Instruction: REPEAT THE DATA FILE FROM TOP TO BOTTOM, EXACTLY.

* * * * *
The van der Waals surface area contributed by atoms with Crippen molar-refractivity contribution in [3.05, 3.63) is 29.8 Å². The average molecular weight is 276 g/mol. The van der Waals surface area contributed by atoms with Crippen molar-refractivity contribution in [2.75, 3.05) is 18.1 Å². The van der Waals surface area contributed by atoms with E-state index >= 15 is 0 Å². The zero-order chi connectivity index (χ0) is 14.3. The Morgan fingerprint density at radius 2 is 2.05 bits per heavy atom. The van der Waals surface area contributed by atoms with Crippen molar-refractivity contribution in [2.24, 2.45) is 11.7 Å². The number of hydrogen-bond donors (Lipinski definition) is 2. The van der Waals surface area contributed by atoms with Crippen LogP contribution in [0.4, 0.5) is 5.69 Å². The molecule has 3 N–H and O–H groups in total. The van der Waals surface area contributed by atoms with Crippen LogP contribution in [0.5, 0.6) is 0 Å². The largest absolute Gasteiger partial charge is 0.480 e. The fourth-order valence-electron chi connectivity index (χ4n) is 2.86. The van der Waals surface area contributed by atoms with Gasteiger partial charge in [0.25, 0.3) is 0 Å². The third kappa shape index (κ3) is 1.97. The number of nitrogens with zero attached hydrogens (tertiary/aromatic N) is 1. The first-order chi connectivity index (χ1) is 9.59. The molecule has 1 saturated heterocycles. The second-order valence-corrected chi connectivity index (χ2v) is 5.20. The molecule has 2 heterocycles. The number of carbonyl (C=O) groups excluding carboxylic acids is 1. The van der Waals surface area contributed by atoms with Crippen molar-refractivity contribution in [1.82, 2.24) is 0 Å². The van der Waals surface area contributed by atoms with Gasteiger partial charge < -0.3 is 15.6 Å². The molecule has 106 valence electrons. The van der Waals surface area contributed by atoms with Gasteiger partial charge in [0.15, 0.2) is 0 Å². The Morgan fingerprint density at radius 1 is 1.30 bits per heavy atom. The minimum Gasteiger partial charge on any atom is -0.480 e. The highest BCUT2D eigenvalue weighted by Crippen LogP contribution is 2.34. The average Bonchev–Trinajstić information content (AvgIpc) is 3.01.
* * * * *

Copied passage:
The van der Waals surface area contributed by atoms with Crippen molar-refractivity contribution in [3.05, 3.63) is 29.8 Å². The average molecular weight is 276 g/mol. The van der Waals surface area contributed by atoms with Crippen molar-refractivity contribution in [2.75, 3.05) is 18.1 Å². The van der Waals surface area contributed by atoms with E-state index >= 15 is 0 Å². The zero-order chi connectivity index (χ0) is 14.3. The Morgan fingerprint density at radius 2 is 2.05 bits per heavy atom. The van der Waals surface area contributed by atoms with Crippen molar-refractivity contribution in [2.24, 2.45) is 11.7 Å². The number of hydrogen-bond donors (Lipinski definition) is 2. The van der Waals surface area contributed by atoms with Crippen LogP contribution in [0.4, 0.5) is 5.69 Å². The molecule has 3 N–H and O–H groups in total. The van der Waals surface area contributed by atoms with Crippen LogP contribution in [0.5, 0.6) is 0 Å². The largest absolute Gasteiger partial charge is 0.480 e. The fourth-order valence-electron chi connectivity index (χ4n) is 2.86. The van der Waals surface area contributed by atoms with Gasteiger partial charge in [0.25, 0.3) is 0 Å². The third kappa shape index (κ3) is 1.97. The number of nitrogens with zero attached hydrogens (tertiary/aromatic N) is 1. The first-order chi connectivity index (χ1) is 9.59. The molecule has 1 saturated heterocycles. The second-order valence-corrected chi connectivity index (χ2v) is 5.20. The molecule has 2 heterocycles. The number of carbonyl (C=O) groups excluding carboxylic acids is 1. The van der Waals surface area contributed by atoms with Crippen molar-refractivity contribution in [1.82, 2.24) is 0 Å². The van der Waals surface area contributed by atoms with Gasteiger partial charge < -0.3 is 15.6 Å². The molecule has 106 valence electrons. The van der Waals surface area contributed by atoms with Gasteiger partial charge in [0.15, 0.2) is 0 Å². The Morgan fingerprint density at radius 1 is 1.30 bits per heavy atom. The minimum Gasteiger partial charge on any atom is -0.480 e. The highest BCUT2D eigenvalue weighted by Crippen LogP contribution is 2.34. The average Bonchev–Trinajstić information content (AvgIpc) is 3.01.